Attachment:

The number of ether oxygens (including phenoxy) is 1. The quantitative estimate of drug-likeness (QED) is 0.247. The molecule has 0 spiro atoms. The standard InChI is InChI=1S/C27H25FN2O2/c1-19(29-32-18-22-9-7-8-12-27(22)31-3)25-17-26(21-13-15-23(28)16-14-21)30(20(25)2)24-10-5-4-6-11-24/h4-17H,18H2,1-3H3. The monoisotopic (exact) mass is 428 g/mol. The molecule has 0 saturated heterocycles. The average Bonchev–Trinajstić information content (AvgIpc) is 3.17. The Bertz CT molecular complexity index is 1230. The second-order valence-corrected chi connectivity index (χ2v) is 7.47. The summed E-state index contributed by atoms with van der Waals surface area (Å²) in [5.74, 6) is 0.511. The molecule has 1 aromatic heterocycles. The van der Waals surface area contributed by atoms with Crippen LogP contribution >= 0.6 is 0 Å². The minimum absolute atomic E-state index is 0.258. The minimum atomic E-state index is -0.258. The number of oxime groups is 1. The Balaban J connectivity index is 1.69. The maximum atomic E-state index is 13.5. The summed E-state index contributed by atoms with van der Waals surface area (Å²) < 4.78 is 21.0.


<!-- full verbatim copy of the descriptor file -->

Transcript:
The number of ether oxygens (including phenoxy) is 1. The quantitative estimate of drug-likeness (QED) is 0.247. The molecule has 0 spiro atoms. The standard InChI is InChI=1S/C27H25FN2O2/c1-19(29-32-18-22-9-7-8-12-27(22)31-3)25-17-26(21-13-15-23(28)16-14-21)30(20(25)2)24-10-5-4-6-11-24/h4-17H,18H2,1-3H3. The monoisotopic (exact) mass is 428 g/mol. The molecule has 0 saturated heterocycles. The average Bonchev–Trinajstić information content (AvgIpc) is 3.17. The Bertz CT molecular complexity index is 1230. The second-order valence-corrected chi connectivity index (χ2v) is 7.47. The summed E-state index contributed by atoms with van der Waals surface area (Å²) in [5.74, 6) is 0.511. The molecule has 1 aromatic heterocycles. The van der Waals surface area contributed by atoms with Crippen LogP contribution >= 0.6 is 0 Å². The minimum absolute atomic E-state index is 0.258. The minimum atomic E-state index is -0.258. The number of oxime groups is 1. The Balaban J connectivity index is 1.69. The maximum atomic E-state index is 13.5. The summed E-state index contributed by atoms with van der Waals surface area (Å²) < 4.78 is 21.0.